Bad Mary: Well the advantage is of course that there are so many great places to play. All sorts of venues from tiny clubs like the Lit lounge or Fat Baby, up through places like The Bowery Electric and Arlene’s Grocery, and then finally like Webster Hall, the Gramercy and the Highline Ballroom – which we’re playing on August 11th!

The disadvantage is there are SO MANY bands! It’s hard to break through all the noise and make an impact – and combine that with the fact that there is always something going on, it’s hard to draw sometimes. Still, overall, it’s a positive, NYC was the original home of punk, so we feel at home here.

RiceburnerFM: Bad Mary has had airplay in both the US and overseas (UK and Australia). In each case describe your reaction when you first heard that Bad Mary was on the air.

Bad Mary: I remember the first time we were going to get internet airplay – thinking “This is it! Everyone is going to hear us!” and kind of freaking out when the DJ talked about the band and led into the song. Then realizing there are a million internet radio station out there all trying to be heard – but it was still cool. I think our first actual “terrestrial” air play was at a station in the UK – rivieraFM on the south coast. That was pretty great – you could stream it online so I was listening to the broadcast. This one DJ really like “Forget About It” from our first album and played it quite a bit. And we’ve been played a lot at a few college stations here in the US– Stony Brook and MIT mostly – we were even invited up to MIT for an on-air gig and interview, plus we got a gig at a dorm that night. The whole thing was a great experience. And then this guy in the middle of Australia plays our stuff A LOT on his station. It’s pretty awesome knowing people getting exposed to your stuff.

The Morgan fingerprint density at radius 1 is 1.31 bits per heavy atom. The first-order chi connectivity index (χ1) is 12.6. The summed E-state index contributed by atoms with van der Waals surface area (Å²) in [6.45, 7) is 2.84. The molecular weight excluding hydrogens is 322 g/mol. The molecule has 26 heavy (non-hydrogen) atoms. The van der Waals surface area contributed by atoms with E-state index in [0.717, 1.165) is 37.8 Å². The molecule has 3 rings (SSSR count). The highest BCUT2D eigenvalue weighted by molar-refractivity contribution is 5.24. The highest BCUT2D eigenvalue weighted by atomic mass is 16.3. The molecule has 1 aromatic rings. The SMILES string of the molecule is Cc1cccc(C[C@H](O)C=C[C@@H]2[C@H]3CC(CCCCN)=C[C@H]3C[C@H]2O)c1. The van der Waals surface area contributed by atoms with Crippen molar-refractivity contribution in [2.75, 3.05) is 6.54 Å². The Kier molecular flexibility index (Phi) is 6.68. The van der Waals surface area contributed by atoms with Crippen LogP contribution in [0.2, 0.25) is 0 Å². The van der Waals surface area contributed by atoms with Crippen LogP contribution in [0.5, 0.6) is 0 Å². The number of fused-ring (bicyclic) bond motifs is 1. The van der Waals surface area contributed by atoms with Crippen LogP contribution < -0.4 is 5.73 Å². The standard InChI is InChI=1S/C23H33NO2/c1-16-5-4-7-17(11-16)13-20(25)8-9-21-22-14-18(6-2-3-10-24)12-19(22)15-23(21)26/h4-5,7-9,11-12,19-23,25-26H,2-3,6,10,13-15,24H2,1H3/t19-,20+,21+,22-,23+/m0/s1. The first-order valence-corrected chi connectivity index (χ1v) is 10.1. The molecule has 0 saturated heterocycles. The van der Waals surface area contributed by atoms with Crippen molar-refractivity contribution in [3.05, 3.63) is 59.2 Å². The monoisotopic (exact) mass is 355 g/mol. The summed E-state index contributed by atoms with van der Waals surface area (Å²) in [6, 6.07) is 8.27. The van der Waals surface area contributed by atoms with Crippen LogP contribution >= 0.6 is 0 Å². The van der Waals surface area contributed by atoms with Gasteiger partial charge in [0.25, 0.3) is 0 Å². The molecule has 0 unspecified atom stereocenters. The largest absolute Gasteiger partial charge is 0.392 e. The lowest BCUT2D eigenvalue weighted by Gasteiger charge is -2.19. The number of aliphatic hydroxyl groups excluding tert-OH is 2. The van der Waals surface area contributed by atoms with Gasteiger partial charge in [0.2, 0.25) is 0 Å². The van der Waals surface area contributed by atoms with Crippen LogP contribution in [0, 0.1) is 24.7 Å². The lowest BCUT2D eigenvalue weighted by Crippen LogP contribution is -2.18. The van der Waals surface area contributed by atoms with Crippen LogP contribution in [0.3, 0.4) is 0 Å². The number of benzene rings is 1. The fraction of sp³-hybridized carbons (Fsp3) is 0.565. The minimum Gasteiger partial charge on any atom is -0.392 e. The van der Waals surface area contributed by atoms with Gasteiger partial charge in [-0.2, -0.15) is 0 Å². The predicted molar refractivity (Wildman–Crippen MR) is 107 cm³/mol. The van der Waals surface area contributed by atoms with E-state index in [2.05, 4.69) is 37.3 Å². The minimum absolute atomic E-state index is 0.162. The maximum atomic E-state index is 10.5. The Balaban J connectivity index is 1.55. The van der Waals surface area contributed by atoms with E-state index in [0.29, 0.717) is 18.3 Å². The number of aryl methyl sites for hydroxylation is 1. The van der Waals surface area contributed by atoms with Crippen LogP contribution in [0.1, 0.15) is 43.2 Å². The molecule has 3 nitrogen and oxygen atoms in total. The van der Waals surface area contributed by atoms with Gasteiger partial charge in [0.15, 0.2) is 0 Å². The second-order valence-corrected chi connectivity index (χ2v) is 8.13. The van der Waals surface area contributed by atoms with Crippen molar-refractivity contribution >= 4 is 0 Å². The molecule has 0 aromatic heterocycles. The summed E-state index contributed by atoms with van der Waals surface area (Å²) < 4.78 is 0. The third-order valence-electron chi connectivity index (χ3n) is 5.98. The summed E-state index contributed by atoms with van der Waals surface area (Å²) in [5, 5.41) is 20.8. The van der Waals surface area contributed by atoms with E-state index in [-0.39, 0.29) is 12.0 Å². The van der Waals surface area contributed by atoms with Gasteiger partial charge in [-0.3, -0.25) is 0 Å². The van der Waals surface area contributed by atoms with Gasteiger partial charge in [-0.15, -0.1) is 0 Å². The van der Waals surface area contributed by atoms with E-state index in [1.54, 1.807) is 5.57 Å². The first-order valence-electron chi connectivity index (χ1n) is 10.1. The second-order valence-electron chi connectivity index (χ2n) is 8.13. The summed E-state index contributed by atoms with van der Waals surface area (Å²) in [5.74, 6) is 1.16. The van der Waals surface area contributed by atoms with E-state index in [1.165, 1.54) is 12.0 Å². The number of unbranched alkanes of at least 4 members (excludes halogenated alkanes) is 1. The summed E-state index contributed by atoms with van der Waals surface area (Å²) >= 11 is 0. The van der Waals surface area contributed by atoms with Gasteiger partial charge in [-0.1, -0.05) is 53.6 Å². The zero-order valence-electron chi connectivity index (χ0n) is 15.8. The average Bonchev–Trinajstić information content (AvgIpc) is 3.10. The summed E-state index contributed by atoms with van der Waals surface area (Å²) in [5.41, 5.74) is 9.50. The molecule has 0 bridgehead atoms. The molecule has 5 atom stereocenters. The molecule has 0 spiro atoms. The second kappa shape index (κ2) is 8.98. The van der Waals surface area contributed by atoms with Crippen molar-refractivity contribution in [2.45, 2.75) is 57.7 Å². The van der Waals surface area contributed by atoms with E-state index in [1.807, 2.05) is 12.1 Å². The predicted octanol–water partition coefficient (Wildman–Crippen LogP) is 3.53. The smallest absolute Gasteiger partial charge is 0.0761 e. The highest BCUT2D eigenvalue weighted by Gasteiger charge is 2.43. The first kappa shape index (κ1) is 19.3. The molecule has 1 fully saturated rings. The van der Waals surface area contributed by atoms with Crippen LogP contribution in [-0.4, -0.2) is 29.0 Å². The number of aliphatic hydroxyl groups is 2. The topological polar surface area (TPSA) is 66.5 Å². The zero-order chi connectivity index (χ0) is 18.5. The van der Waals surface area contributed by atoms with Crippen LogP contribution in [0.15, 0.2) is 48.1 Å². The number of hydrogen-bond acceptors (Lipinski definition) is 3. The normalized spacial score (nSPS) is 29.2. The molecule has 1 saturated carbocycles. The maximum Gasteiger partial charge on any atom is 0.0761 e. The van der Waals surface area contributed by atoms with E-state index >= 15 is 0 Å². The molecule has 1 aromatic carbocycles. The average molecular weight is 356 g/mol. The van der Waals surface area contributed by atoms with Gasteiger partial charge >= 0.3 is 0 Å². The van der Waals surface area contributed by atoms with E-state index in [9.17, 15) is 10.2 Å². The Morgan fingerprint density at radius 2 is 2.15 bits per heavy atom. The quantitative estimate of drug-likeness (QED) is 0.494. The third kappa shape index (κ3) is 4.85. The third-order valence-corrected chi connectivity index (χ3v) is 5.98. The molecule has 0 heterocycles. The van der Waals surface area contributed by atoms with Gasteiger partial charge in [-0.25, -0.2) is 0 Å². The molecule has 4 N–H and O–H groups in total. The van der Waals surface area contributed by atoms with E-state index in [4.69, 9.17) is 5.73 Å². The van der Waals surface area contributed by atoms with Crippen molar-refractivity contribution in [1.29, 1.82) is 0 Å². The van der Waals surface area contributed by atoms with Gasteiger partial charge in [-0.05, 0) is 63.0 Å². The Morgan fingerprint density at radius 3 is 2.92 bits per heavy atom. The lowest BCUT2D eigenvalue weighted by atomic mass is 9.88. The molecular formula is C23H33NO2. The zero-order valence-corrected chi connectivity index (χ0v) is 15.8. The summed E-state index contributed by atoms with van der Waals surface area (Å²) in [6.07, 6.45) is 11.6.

RiceburnerFM: Amanda: Female performers in general and lady rockers in particular have always been both trailblazers and role models. Regardless of your political affiliation, what are your thoughts on the very likely possibility of America’s first female president being elected this year?

Bad Mary: Amanda:Female performers are often seen as trailblazers because they are willingly given a platform in which to speak and express themselves. We need to have more of that. I think it would be a great step for our nation to have a female president, and I think it’s a very exciting time. I am so happy for young girls today who are growing up seeing that a woman can be nominated on a major party ticket, and that they’ll never have known a time when that hadn’t been the case. Girls can grow up now and have realistic dreams of being president, being a rock star, or even a Ghostbuster!!

RiceburnerFM: 2016 is more than half over, so what are Bad Mary’s goals for 2017?

Bad Mary: More gigs! And one or two new Eps! We want to get more festival and college gigs. We’ve got a few things in the works right now, but nothing confirmed so can’t spoil them. But we definitely have a new EP in the works, hopefully out in early 2017.

RiceBurnerFM thanks the members of Bad Mary for taking the time to answer these questions.

Bad Mary the band onstage

Bad Mary the band onstage